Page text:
Mike Rogge

Motor Oil Mandate Proposed

By Mike Rogge

Capitol Update, May 8, 2015 Share this on FacebookTweet thisEmail this to a friend

Senator Ben Allen (D-Santa Monica) has authored SB 778 – Automotive Oil Source Reduction, which constrains the range of motor oil products available for gasoline and diesel engines used in passenger cars and light duty trucks. His bill would limit the sale of all motor oil for these purposes to be produced from synthetic or biosynthetic sources by January 2018 and require that they achieve a minimum drain interval of 10,000 miles. Senator Allen maintains that these motor oils are less toxic and the added change interval would in the long run save people money by decreased oil changes.

It was pointed out, however, during a recent Senate Environmental Quality Committee meeting that any oil that has been used in an automotive engine is a hazardous waste by the time it has reached its useful life in an auto engine. The cost of biosynthetic and synthetic lubricants is two to three times higher than standard motor oil, so the cost trade-off versus increased life is “a wash” at best.

Automotive engines are increasingly being produced which can go longer between oil changes with some now in the 10,000 to 15,000 mile range, but most consumers are still changing their oil between 3,000 and 7,500 miles out of habit. With the cars lasting longer these days and people holding on to them longer, mandating the exclusive use of the more expensive oil in 2018 would just cost most consumers more money with no environmental savings.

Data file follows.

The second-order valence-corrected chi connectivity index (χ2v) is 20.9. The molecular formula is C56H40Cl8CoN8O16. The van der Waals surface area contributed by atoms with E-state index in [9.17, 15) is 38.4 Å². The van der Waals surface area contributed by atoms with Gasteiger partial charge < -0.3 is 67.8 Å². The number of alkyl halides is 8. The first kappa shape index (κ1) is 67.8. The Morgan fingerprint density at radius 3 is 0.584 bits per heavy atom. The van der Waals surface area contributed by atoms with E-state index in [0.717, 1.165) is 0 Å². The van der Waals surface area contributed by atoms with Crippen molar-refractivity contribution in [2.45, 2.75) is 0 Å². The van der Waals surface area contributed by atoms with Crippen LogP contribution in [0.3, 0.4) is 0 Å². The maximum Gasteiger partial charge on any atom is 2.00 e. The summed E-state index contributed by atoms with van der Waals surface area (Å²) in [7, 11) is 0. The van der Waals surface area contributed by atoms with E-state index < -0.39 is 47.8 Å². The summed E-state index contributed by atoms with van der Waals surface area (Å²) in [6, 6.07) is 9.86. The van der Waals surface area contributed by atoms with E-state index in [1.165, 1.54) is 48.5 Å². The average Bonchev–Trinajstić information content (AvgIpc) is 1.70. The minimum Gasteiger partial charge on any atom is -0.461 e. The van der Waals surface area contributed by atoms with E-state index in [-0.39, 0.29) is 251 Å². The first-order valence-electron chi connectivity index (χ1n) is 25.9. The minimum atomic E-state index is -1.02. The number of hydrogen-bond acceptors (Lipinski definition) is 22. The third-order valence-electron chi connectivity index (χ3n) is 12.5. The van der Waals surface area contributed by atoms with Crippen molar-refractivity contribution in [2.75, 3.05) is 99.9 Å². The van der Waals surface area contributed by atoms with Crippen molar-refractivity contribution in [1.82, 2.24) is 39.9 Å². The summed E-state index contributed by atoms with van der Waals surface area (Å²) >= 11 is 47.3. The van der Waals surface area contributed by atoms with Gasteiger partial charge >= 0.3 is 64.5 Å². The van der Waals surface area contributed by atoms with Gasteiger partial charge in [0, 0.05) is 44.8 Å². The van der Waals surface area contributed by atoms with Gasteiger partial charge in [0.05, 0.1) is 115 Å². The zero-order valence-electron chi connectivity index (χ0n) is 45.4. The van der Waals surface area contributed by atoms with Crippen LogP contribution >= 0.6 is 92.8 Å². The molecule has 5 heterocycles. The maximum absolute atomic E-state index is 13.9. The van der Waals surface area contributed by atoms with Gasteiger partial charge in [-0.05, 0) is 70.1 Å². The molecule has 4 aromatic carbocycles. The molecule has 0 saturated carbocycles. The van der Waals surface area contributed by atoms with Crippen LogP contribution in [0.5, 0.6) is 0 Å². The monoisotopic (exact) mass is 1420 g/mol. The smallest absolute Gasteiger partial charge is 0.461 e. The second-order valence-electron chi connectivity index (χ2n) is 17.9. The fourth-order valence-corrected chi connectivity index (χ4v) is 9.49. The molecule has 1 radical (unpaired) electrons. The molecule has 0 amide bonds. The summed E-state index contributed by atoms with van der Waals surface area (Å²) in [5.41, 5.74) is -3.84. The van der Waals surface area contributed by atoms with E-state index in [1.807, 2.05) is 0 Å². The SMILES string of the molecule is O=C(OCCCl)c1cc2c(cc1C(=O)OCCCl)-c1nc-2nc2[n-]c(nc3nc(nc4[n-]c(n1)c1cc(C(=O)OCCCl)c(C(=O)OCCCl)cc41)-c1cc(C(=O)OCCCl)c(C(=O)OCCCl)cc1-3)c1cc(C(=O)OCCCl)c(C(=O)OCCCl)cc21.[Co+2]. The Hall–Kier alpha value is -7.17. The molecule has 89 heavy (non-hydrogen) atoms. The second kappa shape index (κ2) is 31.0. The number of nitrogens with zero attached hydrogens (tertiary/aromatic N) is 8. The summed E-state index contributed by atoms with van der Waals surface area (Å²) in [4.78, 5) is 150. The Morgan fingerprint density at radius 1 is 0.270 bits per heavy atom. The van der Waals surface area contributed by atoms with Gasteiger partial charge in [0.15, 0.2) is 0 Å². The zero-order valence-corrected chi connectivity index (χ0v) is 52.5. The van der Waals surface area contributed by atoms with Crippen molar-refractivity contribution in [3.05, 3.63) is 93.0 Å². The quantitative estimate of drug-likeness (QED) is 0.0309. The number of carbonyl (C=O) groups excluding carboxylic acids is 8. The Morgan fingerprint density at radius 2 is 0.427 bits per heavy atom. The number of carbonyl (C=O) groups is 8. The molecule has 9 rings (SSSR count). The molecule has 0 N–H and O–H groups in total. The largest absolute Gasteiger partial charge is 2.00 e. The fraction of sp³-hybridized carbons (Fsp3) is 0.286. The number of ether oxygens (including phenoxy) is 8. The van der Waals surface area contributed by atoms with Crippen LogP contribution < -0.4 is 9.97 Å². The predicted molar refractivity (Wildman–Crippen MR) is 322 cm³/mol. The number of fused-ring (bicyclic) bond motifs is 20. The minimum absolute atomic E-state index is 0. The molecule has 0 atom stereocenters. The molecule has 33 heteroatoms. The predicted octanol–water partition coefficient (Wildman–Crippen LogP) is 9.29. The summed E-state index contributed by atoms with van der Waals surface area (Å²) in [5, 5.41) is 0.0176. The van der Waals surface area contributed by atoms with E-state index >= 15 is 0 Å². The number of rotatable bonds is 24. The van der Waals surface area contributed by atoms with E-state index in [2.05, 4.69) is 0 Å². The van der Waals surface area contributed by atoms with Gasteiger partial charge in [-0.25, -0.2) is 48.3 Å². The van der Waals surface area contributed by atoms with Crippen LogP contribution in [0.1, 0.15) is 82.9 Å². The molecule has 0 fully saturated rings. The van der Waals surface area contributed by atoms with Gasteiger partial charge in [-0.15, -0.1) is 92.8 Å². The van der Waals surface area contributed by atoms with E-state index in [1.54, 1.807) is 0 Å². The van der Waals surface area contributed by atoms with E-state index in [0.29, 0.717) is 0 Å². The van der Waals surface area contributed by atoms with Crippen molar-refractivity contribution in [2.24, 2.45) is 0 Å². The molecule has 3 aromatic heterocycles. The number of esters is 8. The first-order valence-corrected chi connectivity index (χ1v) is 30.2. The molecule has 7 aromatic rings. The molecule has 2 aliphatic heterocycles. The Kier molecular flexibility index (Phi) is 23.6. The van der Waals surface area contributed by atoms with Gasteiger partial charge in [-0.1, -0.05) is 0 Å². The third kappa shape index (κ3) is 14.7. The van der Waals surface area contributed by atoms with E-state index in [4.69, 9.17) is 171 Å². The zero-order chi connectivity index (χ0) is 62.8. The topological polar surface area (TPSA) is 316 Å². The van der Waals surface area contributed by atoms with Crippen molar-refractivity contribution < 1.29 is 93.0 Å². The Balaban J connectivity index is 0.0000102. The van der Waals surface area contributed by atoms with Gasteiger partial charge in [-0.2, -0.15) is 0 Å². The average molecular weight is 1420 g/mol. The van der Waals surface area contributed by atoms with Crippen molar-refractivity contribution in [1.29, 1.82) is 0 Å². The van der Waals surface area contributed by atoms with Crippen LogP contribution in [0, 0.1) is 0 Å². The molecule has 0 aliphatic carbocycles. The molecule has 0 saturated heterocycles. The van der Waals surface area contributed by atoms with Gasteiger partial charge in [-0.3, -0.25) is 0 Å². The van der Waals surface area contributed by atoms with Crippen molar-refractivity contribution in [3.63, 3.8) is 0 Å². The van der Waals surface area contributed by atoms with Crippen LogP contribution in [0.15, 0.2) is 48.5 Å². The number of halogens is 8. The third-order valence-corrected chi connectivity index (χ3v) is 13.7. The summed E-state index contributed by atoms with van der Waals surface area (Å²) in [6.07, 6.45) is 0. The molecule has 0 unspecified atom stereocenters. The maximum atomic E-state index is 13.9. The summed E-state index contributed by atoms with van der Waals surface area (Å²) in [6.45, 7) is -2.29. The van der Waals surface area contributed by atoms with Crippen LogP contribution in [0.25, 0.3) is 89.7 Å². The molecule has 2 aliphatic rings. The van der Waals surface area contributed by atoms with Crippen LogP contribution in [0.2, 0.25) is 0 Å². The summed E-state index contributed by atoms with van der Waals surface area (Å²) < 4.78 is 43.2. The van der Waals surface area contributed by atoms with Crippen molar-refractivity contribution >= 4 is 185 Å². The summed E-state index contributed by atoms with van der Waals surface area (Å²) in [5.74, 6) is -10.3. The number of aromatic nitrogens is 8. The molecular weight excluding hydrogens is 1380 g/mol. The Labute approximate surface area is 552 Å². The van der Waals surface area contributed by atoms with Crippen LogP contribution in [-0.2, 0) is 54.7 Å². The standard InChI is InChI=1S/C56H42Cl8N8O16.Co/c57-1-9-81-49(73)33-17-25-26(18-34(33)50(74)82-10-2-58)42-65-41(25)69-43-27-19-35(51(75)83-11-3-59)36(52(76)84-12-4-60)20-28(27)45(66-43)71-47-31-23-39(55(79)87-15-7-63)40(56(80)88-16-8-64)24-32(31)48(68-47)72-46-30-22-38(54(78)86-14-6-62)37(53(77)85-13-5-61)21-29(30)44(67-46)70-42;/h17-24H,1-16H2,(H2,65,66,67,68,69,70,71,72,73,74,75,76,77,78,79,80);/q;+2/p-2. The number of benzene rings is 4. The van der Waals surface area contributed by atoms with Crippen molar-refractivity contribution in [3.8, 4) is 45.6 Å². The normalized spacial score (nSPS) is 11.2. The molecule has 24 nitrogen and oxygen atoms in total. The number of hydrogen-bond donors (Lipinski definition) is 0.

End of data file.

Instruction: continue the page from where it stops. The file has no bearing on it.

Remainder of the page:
A further complication with this proposal would be the industry’s ability to gear up to exclusively produce synthetic or biosynthetic lubricants in less than three years. These oils make up only five percent of the nation’s sales at the present time and the manufacturing process to produce these oils is completely different.

SB 778 passed out of both the Senate Natural Resources and the Environmental committees in April. It is now sitting in Suspense in Senate Appropriations.  The increased cost of oil for use in just State vehicles appears to be at least $350,000 annually under this bill.

CMTA is opposing SB 778. It would significantly disrupt the industry seemingly without a benefit.

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